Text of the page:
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Recreation
The Palo Alto area offers recreational opportunities for almost every interest, from the casual walker to those looking for serious hiking, biking, golfing, tennis and other activities.

Immensely popular among locals and visitors, walkers and runners, is the Stanford "Dish" loop, a paved path winding through the Stanford foothills with tremendous views of the university, Palo Alto and the entire Peninsula. The Baylands Nature Preserve, located at the end of Embarcadero Road, offers miles of flat walking trials that allow visitors to explore the area's extensive wildlife habitat. A staffed visitor's center has exhibits and a boardwalk extending into the bay and the nearby duck pond is a fun place for younger kids. The Pearson-Arastradero Preserve, in the foothills beyond Stanford, has a small unstaffed visitor's center with exhibits and a network of easy trails ideal for one- to two-hour hikes.

Casual walkers with an interest in history and architecture will enjoy one of several historical walks around Palo Alto residential neighborhoods that date back to the late 1800s and early 1900s. Historic preservation is a big part of Palo Alto's culture, and historic home tours take place a number of times each year. Palo Alto Stanford Heritage offers self-guided tours through its website.

Golfers will find Palo Alto's popular full length 18-hole, 6,800-yard Palo Alto Municipal Golf Course, located next to the Baylands at the end of Embarcadero Road, both challenging and affordable. The facility includes a club house, driving range, putting green and practice bunker. Those with a connection to Stanford (alumni or parents) are able to play (with some restrictions and at resort-level green fees) at the Stanford Golf Course, a beautiful and long course that is operated by the university for its faculty and students and the private members who wait years on a waiting list to join. Mountain View's Shoreline Links, also located in the baylands, is another good option.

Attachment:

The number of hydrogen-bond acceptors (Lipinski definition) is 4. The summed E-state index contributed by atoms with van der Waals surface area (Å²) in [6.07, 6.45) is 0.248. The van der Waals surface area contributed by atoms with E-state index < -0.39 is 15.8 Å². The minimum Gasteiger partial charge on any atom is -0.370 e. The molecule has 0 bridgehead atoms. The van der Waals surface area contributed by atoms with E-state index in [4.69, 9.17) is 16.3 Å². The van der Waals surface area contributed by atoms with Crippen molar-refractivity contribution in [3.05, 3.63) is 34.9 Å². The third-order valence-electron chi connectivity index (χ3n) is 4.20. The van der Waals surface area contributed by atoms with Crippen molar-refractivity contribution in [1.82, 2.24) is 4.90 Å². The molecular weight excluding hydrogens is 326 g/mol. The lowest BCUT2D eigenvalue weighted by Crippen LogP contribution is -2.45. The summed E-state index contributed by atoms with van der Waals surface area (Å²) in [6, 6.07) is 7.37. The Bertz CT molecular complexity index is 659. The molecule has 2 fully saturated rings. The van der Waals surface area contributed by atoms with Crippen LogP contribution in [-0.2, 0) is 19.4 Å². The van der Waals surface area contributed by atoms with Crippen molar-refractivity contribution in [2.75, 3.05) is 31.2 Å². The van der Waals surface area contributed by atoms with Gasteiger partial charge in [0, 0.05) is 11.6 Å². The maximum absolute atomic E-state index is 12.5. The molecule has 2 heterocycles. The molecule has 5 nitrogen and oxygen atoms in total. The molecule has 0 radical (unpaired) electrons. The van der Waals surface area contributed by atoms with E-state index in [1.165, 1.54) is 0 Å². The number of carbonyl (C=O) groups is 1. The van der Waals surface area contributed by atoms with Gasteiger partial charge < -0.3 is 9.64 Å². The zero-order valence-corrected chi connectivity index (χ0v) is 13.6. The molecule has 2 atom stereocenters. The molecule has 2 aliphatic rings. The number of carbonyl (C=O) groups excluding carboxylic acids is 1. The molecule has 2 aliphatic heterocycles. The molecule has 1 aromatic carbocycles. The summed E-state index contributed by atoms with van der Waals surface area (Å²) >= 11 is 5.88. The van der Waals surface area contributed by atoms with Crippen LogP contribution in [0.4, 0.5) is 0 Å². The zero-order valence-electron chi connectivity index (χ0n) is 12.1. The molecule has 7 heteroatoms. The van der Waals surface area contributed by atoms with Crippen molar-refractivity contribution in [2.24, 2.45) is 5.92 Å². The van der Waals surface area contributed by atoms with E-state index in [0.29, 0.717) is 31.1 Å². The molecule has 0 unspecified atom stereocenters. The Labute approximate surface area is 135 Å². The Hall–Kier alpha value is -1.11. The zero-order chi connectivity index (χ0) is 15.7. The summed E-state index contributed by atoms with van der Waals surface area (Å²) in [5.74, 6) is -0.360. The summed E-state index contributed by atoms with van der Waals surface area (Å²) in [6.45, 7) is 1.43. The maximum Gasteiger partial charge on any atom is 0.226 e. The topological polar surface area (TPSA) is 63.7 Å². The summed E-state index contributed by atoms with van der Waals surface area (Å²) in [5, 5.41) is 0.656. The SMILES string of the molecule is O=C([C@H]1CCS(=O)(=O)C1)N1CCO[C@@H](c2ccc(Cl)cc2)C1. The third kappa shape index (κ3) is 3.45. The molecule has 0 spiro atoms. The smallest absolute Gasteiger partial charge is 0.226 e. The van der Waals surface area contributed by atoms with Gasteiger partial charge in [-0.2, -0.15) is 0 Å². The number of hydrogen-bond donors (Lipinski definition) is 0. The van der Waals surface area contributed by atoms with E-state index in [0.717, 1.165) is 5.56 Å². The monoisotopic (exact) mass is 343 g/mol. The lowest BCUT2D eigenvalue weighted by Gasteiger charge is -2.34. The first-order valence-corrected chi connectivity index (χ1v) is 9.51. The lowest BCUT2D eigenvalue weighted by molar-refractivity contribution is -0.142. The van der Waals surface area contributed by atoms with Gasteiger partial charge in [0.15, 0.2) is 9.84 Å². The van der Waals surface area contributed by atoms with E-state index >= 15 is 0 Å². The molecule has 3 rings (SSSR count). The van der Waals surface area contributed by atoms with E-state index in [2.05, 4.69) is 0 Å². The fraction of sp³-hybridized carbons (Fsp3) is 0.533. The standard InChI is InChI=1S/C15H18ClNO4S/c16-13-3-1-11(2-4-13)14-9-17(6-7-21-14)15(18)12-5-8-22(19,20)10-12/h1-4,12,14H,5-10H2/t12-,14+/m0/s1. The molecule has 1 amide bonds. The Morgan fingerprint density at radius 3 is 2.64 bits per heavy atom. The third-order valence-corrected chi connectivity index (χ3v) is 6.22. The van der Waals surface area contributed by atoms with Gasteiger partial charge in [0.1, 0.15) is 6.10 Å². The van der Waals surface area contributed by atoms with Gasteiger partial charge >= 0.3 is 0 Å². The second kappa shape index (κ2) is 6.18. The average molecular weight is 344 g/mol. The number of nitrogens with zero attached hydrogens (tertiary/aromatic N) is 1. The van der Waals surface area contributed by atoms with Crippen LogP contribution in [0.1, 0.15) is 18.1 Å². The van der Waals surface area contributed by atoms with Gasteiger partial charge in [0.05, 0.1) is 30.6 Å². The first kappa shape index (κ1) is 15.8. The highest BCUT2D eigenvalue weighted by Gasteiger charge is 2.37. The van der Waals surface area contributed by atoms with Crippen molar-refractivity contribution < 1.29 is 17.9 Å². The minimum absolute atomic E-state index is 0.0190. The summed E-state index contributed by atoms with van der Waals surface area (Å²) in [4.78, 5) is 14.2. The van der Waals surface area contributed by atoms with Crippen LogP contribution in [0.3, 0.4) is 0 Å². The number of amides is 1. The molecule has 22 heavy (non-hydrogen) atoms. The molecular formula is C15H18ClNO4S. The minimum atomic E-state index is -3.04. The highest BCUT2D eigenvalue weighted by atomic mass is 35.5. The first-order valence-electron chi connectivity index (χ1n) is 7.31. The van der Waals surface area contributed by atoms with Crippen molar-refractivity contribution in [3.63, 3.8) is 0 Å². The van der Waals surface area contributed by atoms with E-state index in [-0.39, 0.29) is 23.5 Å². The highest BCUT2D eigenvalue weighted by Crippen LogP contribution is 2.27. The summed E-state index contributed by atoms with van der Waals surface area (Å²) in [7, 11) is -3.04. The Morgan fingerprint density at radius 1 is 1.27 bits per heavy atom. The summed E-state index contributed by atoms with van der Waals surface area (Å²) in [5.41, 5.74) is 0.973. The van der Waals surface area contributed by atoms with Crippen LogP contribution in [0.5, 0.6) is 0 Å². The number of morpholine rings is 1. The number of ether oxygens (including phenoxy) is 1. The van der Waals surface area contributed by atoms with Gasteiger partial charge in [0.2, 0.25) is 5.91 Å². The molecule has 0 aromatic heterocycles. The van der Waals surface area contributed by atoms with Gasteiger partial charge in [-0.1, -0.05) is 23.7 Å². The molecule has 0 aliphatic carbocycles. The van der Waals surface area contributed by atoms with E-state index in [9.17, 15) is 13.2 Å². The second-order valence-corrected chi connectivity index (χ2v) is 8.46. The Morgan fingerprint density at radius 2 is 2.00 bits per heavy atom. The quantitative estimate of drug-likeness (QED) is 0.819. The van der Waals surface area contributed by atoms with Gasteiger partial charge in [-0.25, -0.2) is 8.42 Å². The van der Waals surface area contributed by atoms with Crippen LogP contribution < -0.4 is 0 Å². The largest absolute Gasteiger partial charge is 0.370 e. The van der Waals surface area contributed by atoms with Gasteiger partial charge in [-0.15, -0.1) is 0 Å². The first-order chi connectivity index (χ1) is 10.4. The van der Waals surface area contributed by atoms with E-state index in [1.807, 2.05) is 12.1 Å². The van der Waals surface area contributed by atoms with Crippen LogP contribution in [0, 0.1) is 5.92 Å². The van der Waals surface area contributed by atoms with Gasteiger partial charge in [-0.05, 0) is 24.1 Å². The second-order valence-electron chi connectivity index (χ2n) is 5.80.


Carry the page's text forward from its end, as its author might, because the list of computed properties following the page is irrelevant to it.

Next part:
Public tennis courts in Palo Alto are generally well maintained and easy to get on. Most convenient to hotels are courts at Palo Alto High School (enter from 25 Churchill Ave.) and at Rinconada Park on Embarcadero Road at Newell. Both are lit at night. There are many courts on the Stanford campus, but you risk getting kicked off if you have no university affiliation.

The Palo Alto area prides itself on accommodating and encouraging bike riding, and riders of all levels take advantage of nearby rural areas and hills. The most popular rides use Arastradero, Alpine, Portola and Sand Hill roads to create loops of different lengths. Skilled riders wanting to devote several hours or all day ride up to Skyline Boulevard and down to the coast and back.

Mountain View's Shoreline Lake, located in the baylands just south of Palo Alto (and interconnected with the Palo Alto Baylands via trails,) offers sail, paddle and row boat rentals, as well as a cafe, picnicking and walking trails.

While Palo Alto is located between the bay and foothills, the Pacific Ocean and the beach are only a 45-minute drive. The coast is often foggy and cold, however, especially in the summer, so your escape from the summer heat in Palo Alto may be more refreshing than you planned. If you want to mix some shopping, eating and beach walking, your best bet is to head for Half Moon Bay.


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Palo Alto Visitors Center
355 Alma Street, open Monday through Friday from 9 to 5. Drop in, visit online or call 650-324-3121 for assistance during your visit.
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